Windrem MS, Schanz SJ, Morrow C, Munir J, Chandler-Militello D, Wang S, Goldman SA. A competitive advantage by neonatally engrafted human glial progenitors yields mice whose brains are chimeric for human glia. J Neurosci. 2014 Nov 26;34(48):16153-61.
Neonatally transplanted human glial progenitor cells (hGPCs) densely engraft and myelinate the hypomyelinated shiverermouse. We found that, in hGPC-xenografted mice, the human donor cells continue to expand throughout the forebrain, systematically replacing the host murine glia. The differentiation of the donor cells is influenced by the host environment, such that more donor cells differentiated as oligodendrocytes in the hypomyelinated shiverer brain than in myelin wild-types, in which hGPCs were more likely to remain as progenitors. Yet in each recipient, both the number and relative proportion of mouse GPCs fell as a function of time, concomitant with the mitotic expansion and spread of donor hGPCs. By a year after neonatal xenograft, the forebrain GPC populations of implanted mice were largely, and often entirely, of human origin. Thus, neonatally implanted hGPCs outcompeted and ultimately replaced the host population of mouse GPCs, ultimately generating mice with a humanized glial progenitor population. These human glial chimeric mice should permit us to define the specific contributions of glia to a broad variety of neurological disorders, using human cells in vivo.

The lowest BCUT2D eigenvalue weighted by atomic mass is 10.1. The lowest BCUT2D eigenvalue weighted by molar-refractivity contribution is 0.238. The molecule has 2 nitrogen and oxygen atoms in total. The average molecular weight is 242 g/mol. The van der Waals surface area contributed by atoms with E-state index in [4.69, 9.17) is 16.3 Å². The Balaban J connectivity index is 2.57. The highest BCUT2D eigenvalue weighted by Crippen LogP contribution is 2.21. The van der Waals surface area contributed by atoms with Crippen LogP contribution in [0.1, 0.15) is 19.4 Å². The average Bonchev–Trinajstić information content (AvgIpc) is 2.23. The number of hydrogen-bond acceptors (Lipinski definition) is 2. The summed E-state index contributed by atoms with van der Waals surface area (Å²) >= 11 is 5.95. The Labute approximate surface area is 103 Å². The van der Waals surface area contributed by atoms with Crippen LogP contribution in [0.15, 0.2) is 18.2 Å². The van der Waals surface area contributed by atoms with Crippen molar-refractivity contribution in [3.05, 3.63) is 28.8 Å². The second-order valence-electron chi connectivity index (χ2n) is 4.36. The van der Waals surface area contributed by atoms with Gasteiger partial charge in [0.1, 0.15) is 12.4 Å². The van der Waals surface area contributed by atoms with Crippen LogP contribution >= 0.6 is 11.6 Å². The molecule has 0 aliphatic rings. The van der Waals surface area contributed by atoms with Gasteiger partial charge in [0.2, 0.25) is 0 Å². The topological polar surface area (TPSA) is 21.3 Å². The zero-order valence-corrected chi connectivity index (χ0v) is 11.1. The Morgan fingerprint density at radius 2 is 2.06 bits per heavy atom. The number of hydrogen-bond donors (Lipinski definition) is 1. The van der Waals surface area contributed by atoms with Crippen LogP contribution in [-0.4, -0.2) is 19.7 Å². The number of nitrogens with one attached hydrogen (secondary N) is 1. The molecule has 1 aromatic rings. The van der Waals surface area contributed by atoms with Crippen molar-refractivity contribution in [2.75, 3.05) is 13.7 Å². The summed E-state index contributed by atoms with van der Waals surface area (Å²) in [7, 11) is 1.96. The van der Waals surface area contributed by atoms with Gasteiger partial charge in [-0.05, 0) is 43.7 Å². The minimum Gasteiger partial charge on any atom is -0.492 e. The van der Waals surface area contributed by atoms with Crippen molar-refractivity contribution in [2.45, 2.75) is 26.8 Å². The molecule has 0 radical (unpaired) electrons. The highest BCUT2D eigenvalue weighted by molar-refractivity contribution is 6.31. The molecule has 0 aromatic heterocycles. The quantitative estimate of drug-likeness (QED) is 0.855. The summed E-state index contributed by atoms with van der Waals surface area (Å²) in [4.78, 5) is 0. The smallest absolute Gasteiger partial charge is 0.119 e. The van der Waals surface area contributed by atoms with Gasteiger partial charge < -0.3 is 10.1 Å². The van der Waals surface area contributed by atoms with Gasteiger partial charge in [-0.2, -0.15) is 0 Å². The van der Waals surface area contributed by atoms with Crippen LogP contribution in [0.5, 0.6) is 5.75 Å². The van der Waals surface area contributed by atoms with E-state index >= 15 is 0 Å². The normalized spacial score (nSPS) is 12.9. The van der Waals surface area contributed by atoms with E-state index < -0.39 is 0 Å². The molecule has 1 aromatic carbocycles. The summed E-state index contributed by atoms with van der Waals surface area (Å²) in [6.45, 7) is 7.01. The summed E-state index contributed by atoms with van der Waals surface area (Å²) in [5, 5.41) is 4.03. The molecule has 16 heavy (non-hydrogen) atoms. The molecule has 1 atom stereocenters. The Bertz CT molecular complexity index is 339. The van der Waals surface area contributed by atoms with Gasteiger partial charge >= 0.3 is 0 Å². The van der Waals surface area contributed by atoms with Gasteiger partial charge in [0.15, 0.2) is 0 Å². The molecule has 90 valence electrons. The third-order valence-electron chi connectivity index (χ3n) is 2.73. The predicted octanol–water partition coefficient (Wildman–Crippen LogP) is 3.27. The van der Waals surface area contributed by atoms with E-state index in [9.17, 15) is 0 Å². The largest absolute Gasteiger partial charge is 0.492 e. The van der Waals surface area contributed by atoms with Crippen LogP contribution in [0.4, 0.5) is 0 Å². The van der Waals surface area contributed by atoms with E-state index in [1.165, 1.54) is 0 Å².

The Goldman Lab has taken non-myelinating mouse mutants and transplanted in oligodendrocytes and these mice have human oligodendrocytes and myelin, in this study they transplant in human astrocyte precursors and after a year the human astrocytes have replaced the mouse ones. This new model provides a tool to study human astrocyte function but you are not going to get many experiments done, if you have to wait for a year for this to happen
Labels: Mouse models